It was good to know that I am ahead of the game. I currently have the 3 (three) approaches to helping others already in place. Fortunate for me, I learned earlier that the best reward that I can receive is to give to someone else without an expectation of receiving something in return. I have made an effort to instill this in my children as well so that they also seek methods to ensure that they are helping others along the way. These three approaches make it easy. Thanks for taking the time to remind us of how easy and important it can be.
.-= Lillie´s last blog ..Teen Credit: The good and bad that you need to know. =-.

Deacon Bradley February 17, 2010 at 11:51 am

I love that you listed “buying a good” as a way to help others. Reading Thou Shall Prosper really impacted my view of buying and selling as a way to help others. His point is that after the transaction BOTH parties have gained (you a good you wanted, and them money). I think this is a perspective sorely missing from our culture these days.
.-= Deacon Bradley´s last blog ..7 Tips to Make Your Budget Work =-.

Jason February 17, 2010 at 3:36 pm

Lillie, it sounds like you’re teaching some great lessons to your kids. Keep it up as those are ones that will always be valuable for them throughout life!

Jason February 17, 2010 at 3:38 pm

Hey Deacon, I would agree with you and even push the point further by saying that we should probably have a mindset like this within our communities where we are trying to help local businesses by directing more business to them. This is something I am just becoming more aware of myself and have wondered how my consumption can help the local community.

Kevin@OutOfYourRut February 17, 2010 at 3:54 pm

Maybe this is just a dovetail off of buy a good or sell a good, but partnering with others maybe a fourth way. We’re doing that through networks, bartering arrangements and joint ventures. In that way, we pool talents, resources, etc, to “lift all boats”. It’s reciprocal, so we’re both giving and taking (receiving might be a better term).

Also, I think we’re giving to others by being friends with them, or being with them through a difficult time. Not all of giving is money.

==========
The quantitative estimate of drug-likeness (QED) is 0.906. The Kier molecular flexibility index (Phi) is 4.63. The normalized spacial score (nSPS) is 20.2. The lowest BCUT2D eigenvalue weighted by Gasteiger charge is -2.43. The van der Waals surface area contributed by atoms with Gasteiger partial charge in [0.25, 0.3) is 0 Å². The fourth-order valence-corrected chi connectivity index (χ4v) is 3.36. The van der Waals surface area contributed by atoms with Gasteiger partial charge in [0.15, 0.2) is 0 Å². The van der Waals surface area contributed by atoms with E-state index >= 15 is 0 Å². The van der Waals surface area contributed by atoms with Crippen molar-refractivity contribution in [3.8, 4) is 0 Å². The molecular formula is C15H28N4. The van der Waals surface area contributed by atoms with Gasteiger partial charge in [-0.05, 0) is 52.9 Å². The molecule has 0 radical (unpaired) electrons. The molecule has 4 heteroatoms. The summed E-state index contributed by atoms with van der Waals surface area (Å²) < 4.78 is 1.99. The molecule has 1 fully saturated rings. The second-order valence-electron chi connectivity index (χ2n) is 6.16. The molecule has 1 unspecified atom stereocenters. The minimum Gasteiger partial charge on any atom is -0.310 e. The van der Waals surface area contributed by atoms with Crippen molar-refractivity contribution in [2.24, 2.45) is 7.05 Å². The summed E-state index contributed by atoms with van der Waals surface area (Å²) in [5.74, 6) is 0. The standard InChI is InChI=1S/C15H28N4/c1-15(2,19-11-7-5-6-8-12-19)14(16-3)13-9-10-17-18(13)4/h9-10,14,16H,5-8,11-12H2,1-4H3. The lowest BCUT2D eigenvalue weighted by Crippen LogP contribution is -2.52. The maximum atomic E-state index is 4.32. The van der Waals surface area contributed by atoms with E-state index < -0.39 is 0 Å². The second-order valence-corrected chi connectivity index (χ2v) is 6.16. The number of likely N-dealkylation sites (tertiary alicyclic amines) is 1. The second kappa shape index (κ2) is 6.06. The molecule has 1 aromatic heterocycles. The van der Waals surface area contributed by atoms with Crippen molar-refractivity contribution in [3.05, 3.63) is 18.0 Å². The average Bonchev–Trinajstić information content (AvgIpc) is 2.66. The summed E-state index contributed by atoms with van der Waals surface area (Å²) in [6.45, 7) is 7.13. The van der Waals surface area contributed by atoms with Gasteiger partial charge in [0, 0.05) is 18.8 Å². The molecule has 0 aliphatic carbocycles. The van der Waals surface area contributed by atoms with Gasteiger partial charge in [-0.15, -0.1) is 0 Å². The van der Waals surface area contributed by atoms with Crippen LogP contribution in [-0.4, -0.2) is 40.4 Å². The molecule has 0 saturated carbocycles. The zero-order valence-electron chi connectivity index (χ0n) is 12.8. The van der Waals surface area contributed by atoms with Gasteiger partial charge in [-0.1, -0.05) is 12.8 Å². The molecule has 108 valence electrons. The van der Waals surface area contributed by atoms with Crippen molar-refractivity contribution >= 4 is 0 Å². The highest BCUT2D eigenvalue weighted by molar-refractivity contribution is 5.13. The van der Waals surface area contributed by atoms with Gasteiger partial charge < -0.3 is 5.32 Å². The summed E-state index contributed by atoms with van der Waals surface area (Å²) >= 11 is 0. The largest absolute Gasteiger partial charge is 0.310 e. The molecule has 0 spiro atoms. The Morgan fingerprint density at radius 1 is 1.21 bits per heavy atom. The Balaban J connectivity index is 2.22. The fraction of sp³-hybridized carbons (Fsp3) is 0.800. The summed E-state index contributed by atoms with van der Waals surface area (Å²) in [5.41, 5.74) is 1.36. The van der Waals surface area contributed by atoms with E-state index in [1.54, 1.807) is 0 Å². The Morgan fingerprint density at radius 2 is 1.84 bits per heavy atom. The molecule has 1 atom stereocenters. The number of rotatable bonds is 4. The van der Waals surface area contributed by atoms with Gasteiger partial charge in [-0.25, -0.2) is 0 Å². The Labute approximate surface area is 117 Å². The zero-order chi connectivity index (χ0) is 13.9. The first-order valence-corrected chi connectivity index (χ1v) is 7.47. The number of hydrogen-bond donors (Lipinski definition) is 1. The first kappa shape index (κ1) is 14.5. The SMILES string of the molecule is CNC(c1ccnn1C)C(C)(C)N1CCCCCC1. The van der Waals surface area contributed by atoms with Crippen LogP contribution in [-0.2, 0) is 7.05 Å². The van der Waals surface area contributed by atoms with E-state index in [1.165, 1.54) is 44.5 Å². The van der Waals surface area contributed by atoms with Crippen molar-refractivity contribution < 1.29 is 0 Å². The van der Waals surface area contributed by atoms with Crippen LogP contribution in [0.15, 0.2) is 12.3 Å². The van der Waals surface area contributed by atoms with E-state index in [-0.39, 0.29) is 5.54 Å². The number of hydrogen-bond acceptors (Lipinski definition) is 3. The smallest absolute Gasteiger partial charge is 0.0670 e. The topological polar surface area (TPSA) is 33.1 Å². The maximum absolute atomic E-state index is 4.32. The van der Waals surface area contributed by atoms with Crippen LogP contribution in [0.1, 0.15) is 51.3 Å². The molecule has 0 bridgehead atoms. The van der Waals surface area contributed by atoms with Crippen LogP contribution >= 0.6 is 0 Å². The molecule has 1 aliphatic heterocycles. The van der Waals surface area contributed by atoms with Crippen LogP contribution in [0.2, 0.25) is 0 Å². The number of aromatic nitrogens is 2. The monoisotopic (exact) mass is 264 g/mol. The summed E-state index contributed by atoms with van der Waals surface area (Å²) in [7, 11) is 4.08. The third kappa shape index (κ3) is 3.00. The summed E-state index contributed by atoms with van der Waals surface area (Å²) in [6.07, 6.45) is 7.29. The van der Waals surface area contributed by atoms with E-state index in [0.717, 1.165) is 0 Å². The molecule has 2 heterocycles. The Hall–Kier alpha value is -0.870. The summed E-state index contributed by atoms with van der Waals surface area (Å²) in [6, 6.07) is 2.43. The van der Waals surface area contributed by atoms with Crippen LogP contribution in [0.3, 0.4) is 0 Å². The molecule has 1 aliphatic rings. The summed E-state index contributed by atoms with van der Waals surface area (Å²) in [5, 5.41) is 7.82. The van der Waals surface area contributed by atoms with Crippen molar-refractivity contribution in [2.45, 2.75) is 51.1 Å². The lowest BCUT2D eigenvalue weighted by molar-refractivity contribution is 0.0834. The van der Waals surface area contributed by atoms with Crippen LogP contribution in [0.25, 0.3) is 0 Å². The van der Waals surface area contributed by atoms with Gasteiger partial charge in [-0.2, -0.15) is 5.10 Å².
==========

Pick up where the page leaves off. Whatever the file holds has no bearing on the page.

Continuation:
In a real way, even when we give with no thought/hope of return, we still benefit. Every person we help is one less person in distress, which improves the community and society. I’m not trying to sound utopian here, but a person who is standing on their own two feet is a potential friend and customer, and the more people who are standing, the greater the pool of people who can help us in our moment of need.
.-= Kevin@OutOfYourRut´s last blog ..New Car or Used Car – Which is the Better Deal? =-.

Jason February 17, 2010 at 7:45 pm

Kevin, thanks for weighing in. I like the angle of just being a friend during difficult circumstances. I think we often forget how impactful that really is. In many cases more so than just a money transaction. I like the idea of networking and bartering arrangements etc. I think that is gaining popularity because of the economic crisis for sure.

I’ve also noticed that in the “blog world” where there are so many others willing to help out in any way they can through advice and encouragment. Good points!

ParisGirl111 February 18, 2010 at 11:06 am

I have never thought of selling a good or buying a good as supporting others, but I see now how that can assist in supporting others. Thanks for this information. I think I will go buy something now. :)